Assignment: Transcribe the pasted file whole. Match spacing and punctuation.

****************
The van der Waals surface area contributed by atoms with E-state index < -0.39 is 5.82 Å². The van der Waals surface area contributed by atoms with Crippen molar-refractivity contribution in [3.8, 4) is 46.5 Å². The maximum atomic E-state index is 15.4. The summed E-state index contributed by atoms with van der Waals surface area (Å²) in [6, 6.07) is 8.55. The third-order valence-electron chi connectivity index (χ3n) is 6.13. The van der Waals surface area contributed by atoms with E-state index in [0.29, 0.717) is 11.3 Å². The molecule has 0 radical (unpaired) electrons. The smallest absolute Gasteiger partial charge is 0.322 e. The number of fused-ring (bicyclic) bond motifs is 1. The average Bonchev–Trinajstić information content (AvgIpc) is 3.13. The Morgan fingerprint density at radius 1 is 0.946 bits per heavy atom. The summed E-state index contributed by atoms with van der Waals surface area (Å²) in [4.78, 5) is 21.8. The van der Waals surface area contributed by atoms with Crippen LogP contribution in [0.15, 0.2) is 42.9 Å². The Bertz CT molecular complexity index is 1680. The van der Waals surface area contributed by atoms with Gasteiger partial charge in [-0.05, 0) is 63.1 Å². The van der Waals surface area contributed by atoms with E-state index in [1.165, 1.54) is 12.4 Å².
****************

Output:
The van der Waals surface area contributed by atoms with E-state index < -0.39 is 5.82 Å². The van der Waals surface area contributed by atoms with Crippen molar-refractivity contribution in [3.8, 4) is 46.5 Å². The maximum atomic E-state index is 15.4. The summed E-state index contributed by atoms with van der Waals surface area (Å²) in [6, 6.07) is 8.55. The third-order valence-electron chi connectivity index (χ3n) is 6.13. The van der Waals surface area contributed by atoms with E-state index in [0.29, 0.717) is 11.3 Å². The molecule has 0 radical (unpaired) electrons. The smallest absolute Gasteiger partial charge is 0.322 e. The number of fused-ring (bicyclic) bond motifs is 1. The average Bonchev–Trinajstić information content (AvgIpc) is 3.13. The Morgan fingerprint density at radius 1 is 0.946 bits per heavy atom. The summed E-state index contributed by atoms with van der Waals surface area (Å²) in [4.78, 5) is 21.8. The van der Waals surface area contributed by atoms with Crippen LogP contribution in [0.15, 0.2) is 42.9 Å². The Bertz CT molecular complexity index is 1680. The van der Waals surface area contributed by atoms with Gasteiger partial charge in [-0.05, 0) is 63.1 Å². The van der Waals surface area contributed by atoms with E-state index in [1.165, 1.54) is 12.4 Å².